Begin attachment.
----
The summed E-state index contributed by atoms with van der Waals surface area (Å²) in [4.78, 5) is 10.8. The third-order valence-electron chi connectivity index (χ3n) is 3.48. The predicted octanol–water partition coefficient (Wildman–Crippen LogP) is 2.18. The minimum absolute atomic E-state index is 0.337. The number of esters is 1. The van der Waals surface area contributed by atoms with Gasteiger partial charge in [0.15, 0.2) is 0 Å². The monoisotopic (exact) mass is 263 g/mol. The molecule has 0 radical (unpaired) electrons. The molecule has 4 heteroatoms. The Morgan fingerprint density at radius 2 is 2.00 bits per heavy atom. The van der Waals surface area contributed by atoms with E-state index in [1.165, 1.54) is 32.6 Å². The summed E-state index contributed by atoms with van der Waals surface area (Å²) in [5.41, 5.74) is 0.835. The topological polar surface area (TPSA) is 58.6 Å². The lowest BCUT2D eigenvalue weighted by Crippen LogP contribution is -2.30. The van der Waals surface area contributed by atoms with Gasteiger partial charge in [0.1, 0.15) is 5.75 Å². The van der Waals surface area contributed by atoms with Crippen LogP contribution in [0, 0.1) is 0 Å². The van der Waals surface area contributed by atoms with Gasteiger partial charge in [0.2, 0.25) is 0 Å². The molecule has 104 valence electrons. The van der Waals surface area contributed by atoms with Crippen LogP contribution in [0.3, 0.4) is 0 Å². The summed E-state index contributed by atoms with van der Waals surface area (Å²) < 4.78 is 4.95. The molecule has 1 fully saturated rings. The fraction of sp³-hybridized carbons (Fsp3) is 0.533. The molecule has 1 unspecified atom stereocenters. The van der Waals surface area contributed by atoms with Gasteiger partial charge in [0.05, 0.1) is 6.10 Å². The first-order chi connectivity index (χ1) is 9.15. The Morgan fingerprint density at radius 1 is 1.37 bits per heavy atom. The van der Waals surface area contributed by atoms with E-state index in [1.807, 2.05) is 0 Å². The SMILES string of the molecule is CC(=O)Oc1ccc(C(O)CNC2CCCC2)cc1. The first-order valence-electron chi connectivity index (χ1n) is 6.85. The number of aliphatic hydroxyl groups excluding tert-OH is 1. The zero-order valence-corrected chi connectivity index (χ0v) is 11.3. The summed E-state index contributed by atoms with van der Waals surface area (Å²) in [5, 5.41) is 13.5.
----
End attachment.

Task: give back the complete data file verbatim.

The summed E-state index contributed by atoms with van der Waals surface area (Å²) in [4.78, 5) is 10.8. The third-order valence-electron chi connectivity index (χ3n) is 3.48. The predicted octanol–water partition coefficient (Wildman–Crippen LogP) is 2.18. The minimum absolute atomic E-state index is 0.337. The number of esters is 1. The van der Waals surface area contributed by atoms with Gasteiger partial charge in [0.15, 0.2) is 0 Å². The monoisotopic (exact) mass is 263 g/mol. The molecule has 0 radical (unpaired) electrons. The molecule has 4 heteroatoms. The Morgan fingerprint density at radius 2 is 2.00 bits per heavy atom. The van der Waals surface area contributed by atoms with E-state index in [1.165, 1.54) is 32.6 Å². The summed E-state index contributed by atoms with van der Waals surface area (Å²) in [5.41, 5.74) is 0.835. The topological polar surface area (TPSA) is 58.6 Å². The lowest BCUT2D eigenvalue weighted by Crippen LogP contribution is -2.30. The van der Waals surface area contributed by atoms with Gasteiger partial charge in [0.1, 0.15) is 5.75 Å². The van der Waals surface area contributed by atoms with Crippen LogP contribution in [0, 0.1) is 0 Å². The van der Waals surface area contributed by atoms with Gasteiger partial charge in [0.2, 0.25) is 0 Å². The molecule has 104 valence electrons. The van der Waals surface area contributed by atoms with Crippen LogP contribution in [0.3, 0.4) is 0 Å². The summed E-state index contributed by atoms with van der Waals surface area (Å²) < 4.78 is 4.95. The molecule has 1 fully saturated rings. The fraction of sp³-hybridized carbons (Fsp3) is 0.533. The molecule has 1 unspecified atom stereocenters. The van der Waals surface area contributed by atoms with Gasteiger partial charge in [0.05, 0.1) is 6.10 Å². The first-order chi connectivity index (χ1) is 9.15. The Morgan fingerprint density at radius 1 is 1.37 bits per heavy atom. The van der Waals surface area contributed by atoms with E-state index in [1.807, 2.05) is 0 Å². The SMILES string of the molecule is CC(=O)Oc1ccc(C(O)CNC2CCCC2)cc1. The first-order valence-electron chi connectivity index (χ1n) is 6.85. The number of aliphatic hydroxyl groups excluding tert-OH is 1. The zero-order valence-corrected chi connectivity index (χ0v) is 11.3. The summed E-state index contributed by atoms with van der Waals surface area (Å²) in [5, 5.41) is 13.5.